Theory of the Image: Capitalism, Contemporary Film, and Women
"Just about everything in this book is fresh and exciting." —Carol Siegel
Ann Kibbey’s Theory of the Image is based on a concept of the image as a dynamic relation rather than a thing. In three essays Kibbey contends that the image itself is an ideological construct. "The Capitalist Theory of the Image" argues that capitalism enforces social identity and fetishism through religious iconoclastic beliefs about the commodity as image. "Liberating a Woman from Her Image" creates a new feminist approach to women in film, breaking the symbiosis of woman and image at the heart of previous theory. "Relief from the Production of Certainties" challenges conservative and racist agendas informing the assumption that a photograph records an image. The book draws on extensive personal interviews and also provides detailed explications of important films in recent transnational cinema to demonstrate new theories of the image for a global society.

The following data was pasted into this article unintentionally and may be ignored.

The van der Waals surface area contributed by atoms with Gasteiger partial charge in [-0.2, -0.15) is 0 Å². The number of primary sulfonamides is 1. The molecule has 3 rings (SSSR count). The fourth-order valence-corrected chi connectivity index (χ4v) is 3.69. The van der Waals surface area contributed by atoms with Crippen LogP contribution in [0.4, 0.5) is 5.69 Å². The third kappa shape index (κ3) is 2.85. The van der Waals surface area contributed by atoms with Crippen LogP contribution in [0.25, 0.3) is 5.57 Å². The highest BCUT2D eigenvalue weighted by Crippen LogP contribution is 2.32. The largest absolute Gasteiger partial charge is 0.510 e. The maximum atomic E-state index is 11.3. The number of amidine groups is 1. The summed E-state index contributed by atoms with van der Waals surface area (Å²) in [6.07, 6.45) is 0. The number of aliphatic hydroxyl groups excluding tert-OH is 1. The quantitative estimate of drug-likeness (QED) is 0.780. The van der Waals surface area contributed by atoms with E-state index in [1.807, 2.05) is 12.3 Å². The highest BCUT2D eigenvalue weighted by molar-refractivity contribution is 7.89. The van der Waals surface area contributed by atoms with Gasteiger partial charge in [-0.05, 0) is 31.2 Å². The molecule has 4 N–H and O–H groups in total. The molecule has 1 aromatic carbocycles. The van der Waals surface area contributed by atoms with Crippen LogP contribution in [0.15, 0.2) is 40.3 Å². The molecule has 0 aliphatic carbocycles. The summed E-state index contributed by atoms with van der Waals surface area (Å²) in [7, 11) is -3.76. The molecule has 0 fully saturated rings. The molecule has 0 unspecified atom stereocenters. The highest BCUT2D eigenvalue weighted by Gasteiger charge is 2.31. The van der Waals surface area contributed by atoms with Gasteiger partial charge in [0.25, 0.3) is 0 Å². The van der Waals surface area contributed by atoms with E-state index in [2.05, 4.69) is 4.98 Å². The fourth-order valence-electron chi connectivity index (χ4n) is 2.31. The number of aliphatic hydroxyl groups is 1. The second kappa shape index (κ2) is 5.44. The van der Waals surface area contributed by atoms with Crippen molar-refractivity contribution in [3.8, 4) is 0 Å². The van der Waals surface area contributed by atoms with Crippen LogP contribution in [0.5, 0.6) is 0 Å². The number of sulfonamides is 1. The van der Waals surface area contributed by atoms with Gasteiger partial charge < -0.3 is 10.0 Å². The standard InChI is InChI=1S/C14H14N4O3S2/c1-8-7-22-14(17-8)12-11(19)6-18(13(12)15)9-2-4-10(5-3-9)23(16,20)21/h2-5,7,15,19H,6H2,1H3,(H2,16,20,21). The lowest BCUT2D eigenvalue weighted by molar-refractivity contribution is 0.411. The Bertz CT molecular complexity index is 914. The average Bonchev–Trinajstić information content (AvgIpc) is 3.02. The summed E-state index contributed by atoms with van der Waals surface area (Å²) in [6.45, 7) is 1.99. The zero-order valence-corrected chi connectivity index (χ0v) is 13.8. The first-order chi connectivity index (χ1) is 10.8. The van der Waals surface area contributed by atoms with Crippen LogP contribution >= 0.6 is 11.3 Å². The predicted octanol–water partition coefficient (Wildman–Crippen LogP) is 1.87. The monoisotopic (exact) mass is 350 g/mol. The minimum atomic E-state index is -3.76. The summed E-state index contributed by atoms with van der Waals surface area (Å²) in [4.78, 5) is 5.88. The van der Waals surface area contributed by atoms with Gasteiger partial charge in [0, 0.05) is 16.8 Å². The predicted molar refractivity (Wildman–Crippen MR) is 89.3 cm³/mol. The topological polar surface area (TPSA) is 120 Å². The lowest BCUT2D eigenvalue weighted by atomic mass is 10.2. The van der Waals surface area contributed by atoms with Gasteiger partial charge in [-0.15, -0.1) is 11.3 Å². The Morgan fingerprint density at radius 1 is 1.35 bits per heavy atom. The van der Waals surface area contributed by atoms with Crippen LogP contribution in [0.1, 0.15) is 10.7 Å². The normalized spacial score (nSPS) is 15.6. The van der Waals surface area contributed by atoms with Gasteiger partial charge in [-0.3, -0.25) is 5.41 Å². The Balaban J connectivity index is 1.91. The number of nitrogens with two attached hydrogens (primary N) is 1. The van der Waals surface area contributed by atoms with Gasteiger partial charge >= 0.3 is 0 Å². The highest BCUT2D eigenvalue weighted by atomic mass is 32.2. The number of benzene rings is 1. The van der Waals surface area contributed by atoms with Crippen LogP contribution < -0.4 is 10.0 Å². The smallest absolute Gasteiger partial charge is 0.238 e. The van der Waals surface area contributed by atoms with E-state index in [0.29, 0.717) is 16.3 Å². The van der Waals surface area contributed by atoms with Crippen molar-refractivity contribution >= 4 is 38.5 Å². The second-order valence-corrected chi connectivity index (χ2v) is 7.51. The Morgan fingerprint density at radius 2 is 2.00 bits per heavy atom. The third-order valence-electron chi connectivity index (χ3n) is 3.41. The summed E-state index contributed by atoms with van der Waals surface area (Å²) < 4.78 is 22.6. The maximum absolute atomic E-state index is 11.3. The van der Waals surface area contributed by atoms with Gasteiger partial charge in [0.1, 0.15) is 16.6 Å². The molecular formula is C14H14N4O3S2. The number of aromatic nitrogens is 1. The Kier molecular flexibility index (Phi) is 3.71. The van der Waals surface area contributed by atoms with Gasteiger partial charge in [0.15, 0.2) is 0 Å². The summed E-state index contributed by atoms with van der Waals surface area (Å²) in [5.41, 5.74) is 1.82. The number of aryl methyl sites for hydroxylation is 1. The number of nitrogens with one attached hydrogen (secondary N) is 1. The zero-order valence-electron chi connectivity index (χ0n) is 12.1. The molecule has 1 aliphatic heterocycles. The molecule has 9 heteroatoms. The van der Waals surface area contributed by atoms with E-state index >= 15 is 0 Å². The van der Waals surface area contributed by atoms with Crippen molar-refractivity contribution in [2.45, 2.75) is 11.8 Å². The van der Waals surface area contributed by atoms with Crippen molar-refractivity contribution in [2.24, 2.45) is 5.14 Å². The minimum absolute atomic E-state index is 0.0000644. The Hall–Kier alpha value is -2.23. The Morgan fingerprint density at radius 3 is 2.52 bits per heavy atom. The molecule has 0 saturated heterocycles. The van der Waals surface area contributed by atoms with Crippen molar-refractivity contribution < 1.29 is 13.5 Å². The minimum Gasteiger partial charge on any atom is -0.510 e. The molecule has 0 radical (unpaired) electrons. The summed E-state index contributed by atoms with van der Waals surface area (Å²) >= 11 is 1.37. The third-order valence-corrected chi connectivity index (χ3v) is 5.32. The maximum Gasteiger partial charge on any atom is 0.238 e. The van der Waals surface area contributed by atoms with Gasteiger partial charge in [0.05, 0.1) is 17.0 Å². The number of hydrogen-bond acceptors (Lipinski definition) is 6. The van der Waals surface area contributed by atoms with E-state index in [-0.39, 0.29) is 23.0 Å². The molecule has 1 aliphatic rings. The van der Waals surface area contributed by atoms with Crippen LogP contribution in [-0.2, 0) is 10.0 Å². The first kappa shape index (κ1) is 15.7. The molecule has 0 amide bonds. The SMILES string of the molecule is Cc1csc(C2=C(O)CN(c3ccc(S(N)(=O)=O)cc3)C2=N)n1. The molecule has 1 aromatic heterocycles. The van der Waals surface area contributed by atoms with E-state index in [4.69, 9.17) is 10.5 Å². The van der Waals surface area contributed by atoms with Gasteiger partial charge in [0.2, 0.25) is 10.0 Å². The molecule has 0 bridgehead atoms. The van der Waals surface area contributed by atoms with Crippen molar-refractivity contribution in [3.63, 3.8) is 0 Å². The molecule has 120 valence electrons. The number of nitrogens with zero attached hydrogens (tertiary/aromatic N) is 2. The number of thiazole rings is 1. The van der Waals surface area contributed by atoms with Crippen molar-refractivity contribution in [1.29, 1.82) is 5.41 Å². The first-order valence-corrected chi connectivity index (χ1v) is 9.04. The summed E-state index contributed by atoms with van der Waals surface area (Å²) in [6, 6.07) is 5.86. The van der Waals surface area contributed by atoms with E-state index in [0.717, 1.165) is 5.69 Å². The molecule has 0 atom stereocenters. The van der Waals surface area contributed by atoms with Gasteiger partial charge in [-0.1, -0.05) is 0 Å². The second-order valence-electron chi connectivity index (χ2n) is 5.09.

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Persian Narrative Structure and Activating the Audience Reflective of the writer-
director's Iranian background. The Suitors derives its basic narrative structure
from the conventions of Persian literature, drawing on the Persian literary
The audience also hears her writing — the sounds of the pen scratches on paper.
After a few sentences, the scene cuts away to (5) Mariyam on an earlier day,
veiled and walking briskly down a crowded city street, the wind blowing the veil ...
By the fourth it was getting hysterical throughout the whole audience because it
was the same thing. It's just reacting to one particular situation that kept getting
translated into these different forms. You get up, put the veil on, bring out the
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The Capitalist Theory of the Image
Congruence with the Capitalist Economy
Critique of Barthes
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